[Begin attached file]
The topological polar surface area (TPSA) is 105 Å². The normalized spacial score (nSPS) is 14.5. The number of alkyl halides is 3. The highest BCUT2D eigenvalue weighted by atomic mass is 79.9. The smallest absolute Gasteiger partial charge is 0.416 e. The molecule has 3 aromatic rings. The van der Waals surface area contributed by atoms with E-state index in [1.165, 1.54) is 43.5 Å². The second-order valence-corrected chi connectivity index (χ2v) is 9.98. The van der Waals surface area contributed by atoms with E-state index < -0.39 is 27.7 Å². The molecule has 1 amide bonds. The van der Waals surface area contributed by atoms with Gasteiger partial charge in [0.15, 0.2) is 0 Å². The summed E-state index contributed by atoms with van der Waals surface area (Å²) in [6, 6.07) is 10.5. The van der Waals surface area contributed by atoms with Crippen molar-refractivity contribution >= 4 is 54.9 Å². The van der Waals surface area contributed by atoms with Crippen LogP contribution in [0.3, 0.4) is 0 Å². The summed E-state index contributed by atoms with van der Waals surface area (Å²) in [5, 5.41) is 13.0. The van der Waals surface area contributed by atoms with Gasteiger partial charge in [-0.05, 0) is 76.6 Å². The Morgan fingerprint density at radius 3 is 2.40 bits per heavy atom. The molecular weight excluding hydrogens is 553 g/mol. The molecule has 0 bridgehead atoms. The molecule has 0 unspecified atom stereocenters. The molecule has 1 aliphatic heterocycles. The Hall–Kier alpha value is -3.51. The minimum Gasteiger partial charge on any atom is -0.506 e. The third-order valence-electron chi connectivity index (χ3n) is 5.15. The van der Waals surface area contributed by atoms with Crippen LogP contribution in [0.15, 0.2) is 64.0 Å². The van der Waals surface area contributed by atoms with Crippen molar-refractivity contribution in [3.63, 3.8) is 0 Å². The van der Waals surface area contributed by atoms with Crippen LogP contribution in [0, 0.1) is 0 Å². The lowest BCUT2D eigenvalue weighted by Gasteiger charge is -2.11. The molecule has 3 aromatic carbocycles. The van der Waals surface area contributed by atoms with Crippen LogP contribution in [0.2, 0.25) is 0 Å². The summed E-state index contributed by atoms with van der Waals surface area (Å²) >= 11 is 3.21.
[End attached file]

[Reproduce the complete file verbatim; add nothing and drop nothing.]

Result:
The topological polar surface area (TPSA) is 105 Å². The normalized spacial score (nSPS) is 14.5. The number of alkyl halides is 3. The highest BCUT2D eigenvalue weighted by atomic mass is 79.9. The smallest absolute Gasteiger partial charge is 0.416 e. The molecule has 3 aromatic rings. The van der Waals surface area contributed by atoms with E-state index in [1.165, 1.54) is 43.5 Å². The second-order valence-corrected chi connectivity index (χ2v) is 9.98. The van der Waals surface area contributed by atoms with E-state index < -0.39 is 27.7 Å². The molecule has 1 amide bonds. The van der Waals surface area contributed by atoms with Gasteiger partial charge in [0.15, 0.2) is 0 Å². The summed E-state index contributed by atoms with van der Waals surface area (Å²) in [6, 6.07) is 10.5. The van der Waals surface area contributed by atoms with Crippen molar-refractivity contribution >= 4 is 54.9 Å². The van der Waals surface area contributed by atoms with Crippen LogP contribution in [0.3, 0.4) is 0 Å². The summed E-state index contributed by atoms with van der Waals surface area (Å²) in [5, 5.41) is 13.0. The van der Waals surface area contributed by atoms with Gasteiger partial charge in [-0.05, 0) is 76.6 Å². The Morgan fingerprint density at radius 3 is 2.40 bits per heavy atom. The molecular weight excluding hydrogens is 553 g/mol. The molecule has 0 bridgehead atoms. The molecule has 0 unspecified atom stereocenters. The molecule has 1 aliphatic heterocycles. The Hall–Kier alpha value is -3.51. The minimum Gasteiger partial charge on any atom is -0.506 e. The third-order valence-electron chi connectivity index (χ3n) is 5.15. The van der Waals surface area contributed by atoms with Crippen LogP contribution in [0.15, 0.2) is 64.0 Å². The van der Waals surface area contributed by atoms with Crippen molar-refractivity contribution in [3.63, 3.8) is 0 Å². The van der Waals surface area contributed by atoms with Crippen LogP contribution in [0, 0.1) is 0 Å². The lowest BCUT2D eigenvalue weighted by Gasteiger charge is -2.11. The molecule has 3 aromatic carbocycles. The van der Waals surface area contributed by atoms with Crippen LogP contribution in [0.2, 0.25) is 0 Å². The summed E-state index contributed by atoms with van der Waals surface area (Å²) >= 11 is 3.21.